Not only did James Joyce become professionally involved with early film in his ill-starred venture to set up Ireland’s first regular cinema in 1909–10, but his own formative movie-going took place when the industry was still all but shunned as vulgar catchpenny entertainment of scant aesthetic worth, by most ‘serious’ writers and cultural pundits.1 In this sense, Joyce was prescient, as well as democratic, in embracing this popular medium for the groundbreaking possibilities it helped fertilise in his work. Indeed, what seems most remarkable about the manifold parallels with early movies in Joyce’s texts is the sheer catholicity of his taste. The paradox is that Joyce was just as interested in the medium, for its ‘lowbrow’ appeal, as for its avant-garde potentials, and his work was all the more innovative, formally and philosophically, for that.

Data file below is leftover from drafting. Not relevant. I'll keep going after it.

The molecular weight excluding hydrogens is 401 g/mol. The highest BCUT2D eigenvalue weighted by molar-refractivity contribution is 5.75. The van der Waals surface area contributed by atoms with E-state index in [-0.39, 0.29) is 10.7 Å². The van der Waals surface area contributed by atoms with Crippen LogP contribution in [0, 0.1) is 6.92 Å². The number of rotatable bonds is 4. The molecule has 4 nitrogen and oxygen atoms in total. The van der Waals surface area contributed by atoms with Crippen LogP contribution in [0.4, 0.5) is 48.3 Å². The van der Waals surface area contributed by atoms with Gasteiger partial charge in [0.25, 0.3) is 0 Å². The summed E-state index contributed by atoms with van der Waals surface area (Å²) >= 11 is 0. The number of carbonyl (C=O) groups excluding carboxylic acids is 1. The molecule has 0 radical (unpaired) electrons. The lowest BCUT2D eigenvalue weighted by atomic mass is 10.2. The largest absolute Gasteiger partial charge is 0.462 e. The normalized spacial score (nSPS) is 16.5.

|Title of host publication||Literature and Visual Technologies|
|Subtitle of host publication||Writing After Cinema|
|Editors||Julian Murphet , Lydia Rainford|
|Place of Publication||Basingstoke|
|Number of pages||26|
|Publication status||Published - Nov 2003|